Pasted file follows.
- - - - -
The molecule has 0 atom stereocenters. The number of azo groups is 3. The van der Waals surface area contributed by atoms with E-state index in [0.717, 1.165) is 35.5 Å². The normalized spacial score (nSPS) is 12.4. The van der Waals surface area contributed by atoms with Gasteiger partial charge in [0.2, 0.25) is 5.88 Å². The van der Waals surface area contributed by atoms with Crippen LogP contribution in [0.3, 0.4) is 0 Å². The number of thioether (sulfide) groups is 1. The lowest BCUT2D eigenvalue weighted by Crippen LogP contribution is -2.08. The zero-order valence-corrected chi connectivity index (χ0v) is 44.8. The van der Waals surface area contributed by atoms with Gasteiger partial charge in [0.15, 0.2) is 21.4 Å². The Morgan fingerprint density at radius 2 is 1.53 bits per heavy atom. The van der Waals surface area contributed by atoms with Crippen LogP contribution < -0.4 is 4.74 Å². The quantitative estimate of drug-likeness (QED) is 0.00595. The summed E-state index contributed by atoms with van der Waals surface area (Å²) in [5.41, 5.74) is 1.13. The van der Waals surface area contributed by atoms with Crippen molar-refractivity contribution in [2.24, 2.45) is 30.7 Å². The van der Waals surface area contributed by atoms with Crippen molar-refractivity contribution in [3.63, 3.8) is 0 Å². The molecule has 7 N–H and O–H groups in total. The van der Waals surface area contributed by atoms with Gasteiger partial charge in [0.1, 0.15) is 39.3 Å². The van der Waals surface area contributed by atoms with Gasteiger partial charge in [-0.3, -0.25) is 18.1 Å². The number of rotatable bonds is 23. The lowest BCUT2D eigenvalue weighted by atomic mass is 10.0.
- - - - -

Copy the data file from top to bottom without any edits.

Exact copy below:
The molecule has 0 atom stereocenters. The number of azo groups is 3. The van der Waals surface area contributed by atoms with E-state index in [0.717, 1.165) is 35.5 Å². The normalized spacial score (nSPS) is 12.4. The van der Waals surface area contributed by atoms with Gasteiger partial charge in [0.2, 0.25) is 5.88 Å². The van der Waals surface area contributed by atoms with Crippen LogP contribution in [0.3, 0.4) is 0 Å². The number of thioether (sulfide) groups is 1. The lowest BCUT2D eigenvalue weighted by Crippen LogP contribution is -2.08. The zero-order valence-corrected chi connectivity index (χ0v) is 44.8. The van der Waals surface area contributed by atoms with Gasteiger partial charge in [0.15, 0.2) is 21.4 Å². The Morgan fingerprint density at radius 2 is 1.53 bits per heavy atom. The van der Waals surface area contributed by atoms with Crippen LogP contribution < -0.4 is 4.74 Å². The quantitative estimate of drug-likeness (QED) is 0.00595. The summed E-state index contributed by atoms with van der Waals surface area (Å²) in [5.41, 5.74) is 1.13. The van der Waals surface area contributed by atoms with Crippen molar-refractivity contribution in [2.24, 2.45) is 30.7 Å². The van der Waals surface area contributed by atoms with Crippen molar-refractivity contribution in [3.63, 3.8) is 0 Å². The molecule has 7 N–H and O–H groups in total. The van der Waals surface area contributed by atoms with Gasteiger partial charge in [0.1, 0.15) is 39.3 Å². The van der Waals surface area contributed by atoms with Gasteiger partial charge in [-0.3, -0.25) is 18.1 Å². The number of rotatable bonds is 23. The lowest BCUT2D eigenvalue weighted by atomic mass is 10.0.